Saddlebags and Horses

Ann H Gabhart Ann's Posts, One Writer's Journal 6 Comments

Photo courtesy of the Frontier Nursing University Archives

ATTENTION! NURSE GRADUATES WITH A SENSE OF ADVENTURE! YOUR OWN HORSE, YOUR OWN DOG, AND A THOUSAND MILES OF KENTUCKY MOUNTAINS TO SERVE. JOIN MY NURSES BRIGADE AND HELP SAVE CHILDREN’S LIVES. WRITE TO: M. BRECKINRIDGE, HYDEN, KENTUCKY USA

Even though this was an advertisement the Frontier Nursing Service put in London newspapers and the Glasgow Times in Scotland to recruit midwives to come to Leslie County, Kentucky, I took fictional license and let it be on the hospital bulletin board where my character, Francine worked in Cincinnati. My character was definitely drawn by the idea of her own horse and dog and of course, the promise for adventure while saving the lives of children.

I had my character already comfortable riding horses, but some of the nurse midwives came with little actual experience of riding horses on mountain trails and through rivers. Those were given riding lessons and sent on their way.

The nurse midwives took the saddlebags you see slung over the nurse’s shoulder here on all their home visits. A man in a nearby mountain county made the large roomy saddlebags by hand. In 1926 the pair of saddlebags cost $13. Regular saddlebags were too small to serve the nurse midwives needs. The bags had metal buttons inside to attach washable linings. Each nurse had a set of saddlebags, one side had a white lining for midwifery only and the other side a blue-checked lining for general nursing. The nurse midwives had to learn to pack their bags just right because it was important to have the weight evenly distributed to keep from causing trouble with their horses’ backs. A bad back on a horse in the Frontier Nursing Service caused by improper packing of the saddlebags was a disgrace.

Photo courtesy of the Frontier Nursing University Archives

Healthy and dependable horses were essential to the nurse midwives. They had to be able to saddle their horses and head out as soon as someone came for them. All the horses had names as did all Mary Breckinridge’s animals. She said if you loved it, you named it. That included her hens and geese, pigs and cows as well as the horses and dogs. When jeeps began to take the place of the horses after the war, she named those too.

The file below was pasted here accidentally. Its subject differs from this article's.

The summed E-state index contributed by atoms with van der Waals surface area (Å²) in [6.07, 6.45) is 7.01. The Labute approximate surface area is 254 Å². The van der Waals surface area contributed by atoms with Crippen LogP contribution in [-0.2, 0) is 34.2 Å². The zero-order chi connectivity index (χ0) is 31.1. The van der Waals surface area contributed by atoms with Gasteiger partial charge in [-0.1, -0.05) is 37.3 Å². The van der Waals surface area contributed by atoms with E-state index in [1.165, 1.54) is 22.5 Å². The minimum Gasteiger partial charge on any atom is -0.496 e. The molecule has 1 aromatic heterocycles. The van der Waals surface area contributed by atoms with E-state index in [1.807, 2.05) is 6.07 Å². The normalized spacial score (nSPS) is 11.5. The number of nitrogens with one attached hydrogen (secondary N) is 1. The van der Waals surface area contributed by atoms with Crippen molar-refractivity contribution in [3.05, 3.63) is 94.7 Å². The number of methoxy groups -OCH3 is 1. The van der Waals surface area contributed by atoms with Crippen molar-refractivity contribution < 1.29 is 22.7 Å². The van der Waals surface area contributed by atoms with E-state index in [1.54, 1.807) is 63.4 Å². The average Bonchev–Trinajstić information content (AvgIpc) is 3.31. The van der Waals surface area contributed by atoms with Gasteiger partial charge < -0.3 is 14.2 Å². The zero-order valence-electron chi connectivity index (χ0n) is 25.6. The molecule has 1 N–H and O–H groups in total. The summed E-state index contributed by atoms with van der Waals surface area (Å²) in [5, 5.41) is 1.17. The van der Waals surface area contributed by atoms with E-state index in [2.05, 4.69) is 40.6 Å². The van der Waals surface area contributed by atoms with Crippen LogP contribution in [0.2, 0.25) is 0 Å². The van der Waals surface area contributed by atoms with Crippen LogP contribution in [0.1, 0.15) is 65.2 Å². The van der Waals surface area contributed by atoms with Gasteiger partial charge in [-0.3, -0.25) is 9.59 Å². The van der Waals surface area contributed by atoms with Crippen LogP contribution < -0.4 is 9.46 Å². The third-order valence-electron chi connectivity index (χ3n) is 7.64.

When the nurse midwives did reach the cabins of expectant mothers, the men would generally see to their horses while the midwives cared for their wives. The nurse midwives would stay until the baby was born however long that might be.

Hope you’ve enjoyed going behind the scenes with me about the research I did for my book, These Healing Hills. Oh, and thank all of you who have already read the book and told me you enjoyed the story. A special thanks to those of you who have posted reviews. And as always, thanks for reading my words here. I love hearing from you too, so be assured each of your comments is read and appreciated.

A Chance to Win 10 Historical Fiction Books
I’ve teamed up with Suzanne Woods Fisher and 8 other fantastic historical fiction authors for a special fun glimpse into our writing. Plus, we’re each giving away a copy of our new fall releases! You can win my new novel, These Healing Hills,  along with all the other books in the picture here. A different author is featured each day with my post coming on Tuesday. But you can enter the giveaway any time by clicking here. If you win, you won’t lack for reading material for a while. So good luck.

Comments 6

  1. Karen Jones

    I am so disappointed that I missed this giveaway. 😢 I do believe it’s the first time that’s happened to me. My sister, Becky, won second place in your last contest—a copy of your latest and the tic tac toe game. She was so excited. 😊

  2. Phyllis Miller

    Ann, I so enjoyed reading this interesting information about nurses, my own mother was a nurse way back many years ago, many things have changed but the love for nursing still lives on in my sweet daughter-in-law, Ashley. I believe you have to have a special calling to be
    a nurse, looking forward to reading “These Healing Hills”. Have you read the book “Christy”?

  3. Phyllis Miller

    Ann, I so enjoyed reading this interesting information about nurses, my own mother was a nurse way back many years ago, many things have changed but the love for nursing still lives on in my sweet daughter-in-law, Ashley. I believe you have to have a special calling to a nurse, looking forward to reading “These Healing Hills”. Have you read the book “Christy”?

    1. Post
      Author
      Ann H Gabhart

      I did read Christy years ago, Phyllis. I remember thinking the story was great but it’s been so long ago I don’t remember a lot about the story other than that she was a school teacher. Nurses do need a calling and we, as patients are blessed when we have a good nurse.

    1. Post
      Author
      Ann H Gabhart

      You know what, Paula? So do I. That’s one of the fun things about researching for a new book – entering into a different world for a while.

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